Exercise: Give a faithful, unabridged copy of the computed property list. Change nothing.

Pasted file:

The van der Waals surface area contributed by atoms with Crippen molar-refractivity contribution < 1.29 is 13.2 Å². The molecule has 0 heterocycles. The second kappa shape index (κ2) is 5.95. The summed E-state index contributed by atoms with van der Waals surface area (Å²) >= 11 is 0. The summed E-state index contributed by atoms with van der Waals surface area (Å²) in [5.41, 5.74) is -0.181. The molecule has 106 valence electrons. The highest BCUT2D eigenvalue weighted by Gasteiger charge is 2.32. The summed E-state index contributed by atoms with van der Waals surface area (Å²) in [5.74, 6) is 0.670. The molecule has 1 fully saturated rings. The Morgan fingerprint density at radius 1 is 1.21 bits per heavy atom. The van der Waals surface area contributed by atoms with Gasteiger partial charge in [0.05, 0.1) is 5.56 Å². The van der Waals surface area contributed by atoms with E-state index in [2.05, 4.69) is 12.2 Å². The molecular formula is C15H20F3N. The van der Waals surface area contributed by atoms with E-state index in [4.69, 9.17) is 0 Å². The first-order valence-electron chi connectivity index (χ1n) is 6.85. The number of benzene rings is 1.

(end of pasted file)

The van der Waals surface area contributed by atoms with Crippen molar-refractivity contribution < 1.29 is 13.2 Å². The molecule has 0 heterocycles. The second kappa shape index (κ2) is 5.95. The summed E-state index contributed by atoms with van der Waals surface area (Å²) >= 11 is 0. The summed E-state index contributed by atoms with van der Waals surface area (Å²) in [5.41, 5.74) is -0.181. The molecule has 106 valence electrons. The highest BCUT2D eigenvalue weighted by Gasteiger charge is 2.32. The summed E-state index contributed by atoms with van der Waals surface area (Å²) in [5.74, 6) is 0.670. The molecule has 1 fully saturated rings. The Morgan fingerprint density at radius 1 is 1.21 bits per heavy atom. The van der Waals surface area contributed by atoms with Gasteiger partial charge in [0.05, 0.1) is 5.56 Å². The van der Waals surface area contributed by atoms with E-state index in [2.05, 4.69) is 12.2 Å². The molecular formula is C15H20F3N. The van der Waals surface area contributed by atoms with E-state index in [4.69, 9.17) is 0 Å². The first-order valence-electron chi connectivity index (χ1n) is 6.85. The number of benzene rings is 1.